This week in AI & Machine Learning: AI for playing bridge, diagnosing ocular conditions, and diversifying Wikipedia’s content library.
Obviously, fashion got upstaged at this year’s Oscars ceremony. Even still, I’ve enjoyed introducing our red carpet fashion classification model to this year’s looks. Our model included Jessica Chastain, Ariana Debose, and Lily James on this year’s Best Dressed list and reserved spots on the Worst Dress list for Kirsten Dunst, Kristen Stewart, and Timothee Chalamet. Personally, I thought all of these stars looked great!
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Demand for takeout is down from its early-pandemic heights, but customers still have an appetite for the speed and convenience of the drive-thru. Check out a recording of our recent webinar to learn more about how computer vision is helping quick service restaurants capitalize on high demand and transform their approach to customer service.
Artificial Intelligence News
AI Bests Bridge Champions
NukkAI, a French startup, has reached a major milestone by developing AI capable of beating champion bridge players at their own game.
While chess-playing computers have been around for a long time, and excelling at chess requires know-how, it’s relatively simple for AI to learn: Chess players have just one opponent, and both participants have all the information they need to compete displayed on the board. In bridge, on the other hand, an AI must mimic human thinking more closely by making decisions based on limited information and reacting to several opponents at once.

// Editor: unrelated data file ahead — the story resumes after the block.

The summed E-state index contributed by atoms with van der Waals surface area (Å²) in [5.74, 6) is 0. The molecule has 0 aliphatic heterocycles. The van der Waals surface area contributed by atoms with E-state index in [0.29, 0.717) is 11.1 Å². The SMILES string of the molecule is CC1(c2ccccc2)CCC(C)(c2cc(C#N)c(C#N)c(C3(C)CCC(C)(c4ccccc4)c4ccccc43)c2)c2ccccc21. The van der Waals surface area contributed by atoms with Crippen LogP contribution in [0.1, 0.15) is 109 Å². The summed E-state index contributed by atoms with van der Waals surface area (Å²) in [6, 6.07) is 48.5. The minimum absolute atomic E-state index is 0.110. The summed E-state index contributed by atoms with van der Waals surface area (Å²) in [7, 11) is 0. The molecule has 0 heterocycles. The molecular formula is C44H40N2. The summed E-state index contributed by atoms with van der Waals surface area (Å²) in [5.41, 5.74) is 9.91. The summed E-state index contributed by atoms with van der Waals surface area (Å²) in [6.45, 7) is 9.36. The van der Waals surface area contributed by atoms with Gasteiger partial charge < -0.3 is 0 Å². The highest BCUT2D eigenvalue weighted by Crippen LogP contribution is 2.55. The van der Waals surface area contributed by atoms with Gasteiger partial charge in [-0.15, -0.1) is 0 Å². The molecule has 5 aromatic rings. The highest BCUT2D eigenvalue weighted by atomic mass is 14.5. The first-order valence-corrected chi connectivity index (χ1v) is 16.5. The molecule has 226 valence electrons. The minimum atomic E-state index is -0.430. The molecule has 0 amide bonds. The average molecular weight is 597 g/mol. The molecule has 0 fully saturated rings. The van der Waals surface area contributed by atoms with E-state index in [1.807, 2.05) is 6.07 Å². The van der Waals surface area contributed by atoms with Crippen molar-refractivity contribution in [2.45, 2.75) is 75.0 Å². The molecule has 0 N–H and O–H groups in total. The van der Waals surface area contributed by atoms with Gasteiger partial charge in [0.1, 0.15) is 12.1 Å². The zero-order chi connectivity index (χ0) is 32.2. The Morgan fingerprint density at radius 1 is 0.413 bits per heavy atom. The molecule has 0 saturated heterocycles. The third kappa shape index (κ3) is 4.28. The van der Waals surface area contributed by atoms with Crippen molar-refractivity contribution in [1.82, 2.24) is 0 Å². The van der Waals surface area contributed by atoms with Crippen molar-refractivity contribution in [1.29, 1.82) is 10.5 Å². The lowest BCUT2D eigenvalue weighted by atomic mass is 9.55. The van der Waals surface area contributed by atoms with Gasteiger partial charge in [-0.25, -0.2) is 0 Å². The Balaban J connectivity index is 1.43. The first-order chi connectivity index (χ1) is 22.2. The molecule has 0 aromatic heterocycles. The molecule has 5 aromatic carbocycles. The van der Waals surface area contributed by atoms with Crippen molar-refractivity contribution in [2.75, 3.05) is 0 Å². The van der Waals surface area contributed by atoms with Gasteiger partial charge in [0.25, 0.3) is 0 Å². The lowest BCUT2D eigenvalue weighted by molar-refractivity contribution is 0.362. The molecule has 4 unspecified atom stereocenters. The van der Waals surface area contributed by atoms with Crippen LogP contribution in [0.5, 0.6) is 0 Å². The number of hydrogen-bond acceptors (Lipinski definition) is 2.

Learn more about how NukkAI’s model used a hybrid rules-based and deep learning system to defeat eight bridge world champions.
Using AI to Diagnose Eye Conditions
At Plainsight, we often discuss the impressive ways vision AI can extend and enhance the capabilities of the human eye. In the hands of gifted engineers and doctors, AI can not only mimic sight, but help diagnose conditions of the eye and improve patient outcomes.
A team of scientists affiliated with Google Health recently published a report on their efforts to create AI-powered technology capable of non-invasively pre-screening for conditions like diabetic retinal disease and elevated lipid levels. Read up on this exciting work and check out some additional vision AI use cases for the healthcare industry.
AI for a More Inclusive Wikipedia
One of the most popular sites on the web, Wikipedia offers a broad catalog of articles covering just about everything. Though Wikipedia’s library is undoubtedly diverse, it’s not without its gaps. Just 20% of the English site’s biographical content focuses on women and it is likely that a much smaller portion focuses on women from minority groups.
Writing for Meta’s AI blog, research scientist Angela Fan describes her PhD project: an effort to create an AI capable of automatically generating biographies for Wikipedia to address its many content imbalances. Find out more about how the model operates and the work ahead to help it improve.
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About the Author & Plainsight
Bennett Glace is a B2B technology content writer and cinephile from Philadelphia. He helps Plainsight in its mission to make vision AI accessible to entire enterprise teams–the ML power users, as well as the subject matter experts and non-technical users.
Plainsight’s vision AI platform streamlines and optimizes the full computer vision lifecycle. From data annotation through deployment, customers can quickly create and successfully operationalize their own vision AI applications to solve highly diverse business challenges.